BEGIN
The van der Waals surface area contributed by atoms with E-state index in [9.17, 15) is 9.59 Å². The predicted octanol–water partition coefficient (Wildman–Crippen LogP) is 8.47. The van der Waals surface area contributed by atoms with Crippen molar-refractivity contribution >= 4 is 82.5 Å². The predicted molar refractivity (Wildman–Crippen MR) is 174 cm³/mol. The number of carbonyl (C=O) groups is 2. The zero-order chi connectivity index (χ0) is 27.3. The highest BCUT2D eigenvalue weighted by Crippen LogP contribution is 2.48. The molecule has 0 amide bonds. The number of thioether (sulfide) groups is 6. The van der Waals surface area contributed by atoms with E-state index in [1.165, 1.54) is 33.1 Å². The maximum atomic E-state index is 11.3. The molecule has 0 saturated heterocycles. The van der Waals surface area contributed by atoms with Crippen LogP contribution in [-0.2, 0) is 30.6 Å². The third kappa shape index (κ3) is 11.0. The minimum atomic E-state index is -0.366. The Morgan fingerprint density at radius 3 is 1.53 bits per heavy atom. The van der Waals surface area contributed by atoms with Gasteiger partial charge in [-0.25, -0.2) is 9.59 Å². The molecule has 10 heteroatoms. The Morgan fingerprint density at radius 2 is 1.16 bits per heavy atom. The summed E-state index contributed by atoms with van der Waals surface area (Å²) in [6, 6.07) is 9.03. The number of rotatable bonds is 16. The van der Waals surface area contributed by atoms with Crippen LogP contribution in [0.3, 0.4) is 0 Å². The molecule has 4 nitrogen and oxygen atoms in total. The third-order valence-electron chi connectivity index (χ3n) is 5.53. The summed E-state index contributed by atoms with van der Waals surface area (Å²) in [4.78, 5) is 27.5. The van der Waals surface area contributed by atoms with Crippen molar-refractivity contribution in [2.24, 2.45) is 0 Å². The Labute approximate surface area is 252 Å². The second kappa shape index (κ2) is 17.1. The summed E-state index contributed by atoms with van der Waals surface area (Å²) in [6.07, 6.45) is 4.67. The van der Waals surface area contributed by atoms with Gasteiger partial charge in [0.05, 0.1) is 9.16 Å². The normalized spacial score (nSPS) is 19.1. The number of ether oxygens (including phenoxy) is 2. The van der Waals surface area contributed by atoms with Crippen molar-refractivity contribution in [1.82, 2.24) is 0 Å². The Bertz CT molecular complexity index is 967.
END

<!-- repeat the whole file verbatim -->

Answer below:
The van der Waals surface area contributed by atoms with E-state index in [9.17, 15) is 9.59 Å². The predicted octanol–water partition coefficient (Wildman–Crippen LogP) is 8.47. The van der Waals surface area contributed by atoms with Crippen molar-refractivity contribution >= 4 is 82.5 Å². The predicted molar refractivity (Wildman–Crippen MR) is 174 cm³/mol. The number of carbonyl (C=O) groups is 2. The zero-order chi connectivity index (χ0) is 27.3. The highest BCUT2D eigenvalue weighted by Crippen LogP contribution is 2.48. The molecule has 0 amide bonds. The number of thioether (sulfide) groups is 6. The van der Waals surface area contributed by atoms with E-state index in [1.165, 1.54) is 33.1 Å². The maximum atomic E-state index is 11.3. The molecule has 0 saturated heterocycles. The van der Waals surface area contributed by atoms with Crippen LogP contribution in [-0.2, 0) is 30.6 Å². The third kappa shape index (κ3) is 11.0. The minimum atomic E-state index is -0.366. The Morgan fingerprint density at radius 3 is 1.53 bits per heavy atom. The van der Waals surface area contributed by atoms with Gasteiger partial charge in [-0.25, -0.2) is 9.59 Å². The molecule has 10 heteroatoms. The Morgan fingerprint density at radius 2 is 1.16 bits per heavy atom. The summed E-state index contributed by atoms with van der Waals surface area (Å²) in [6, 6.07) is 9.03. The number of rotatable bonds is 16. The van der Waals surface area contributed by atoms with Crippen LogP contribution in [0.3, 0.4) is 0 Å². The molecule has 4 nitrogen and oxygen atoms in total. The third-order valence-electron chi connectivity index (χ3n) is 5.53. The summed E-state index contributed by atoms with van der Waals surface area (Å²) in [4.78, 5) is 27.5. The van der Waals surface area contributed by atoms with Crippen molar-refractivity contribution in [2.24, 2.45) is 0 Å². The Labute approximate surface area is 252 Å². The second kappa shape index (κ2) is 17.1. The summed E-state index contributed by atoms with van der Waals surface area (Å²) in [6.07, 6.45) is 4.67. The van der Waals surface area contributed by atoms with Gasteiger partial charge in [0.05, 0.1) is 9.16 Å². The normalized spacial score (nSPS) is 19.1. The number of ether oxygens (including phenoxy) is 2. The van der Waals surface area contributed by atoms with Crippen molar-refractivity contribution in [1.82, 2.24) is 0 Å². The Bertz CT molecular complexity index is 967.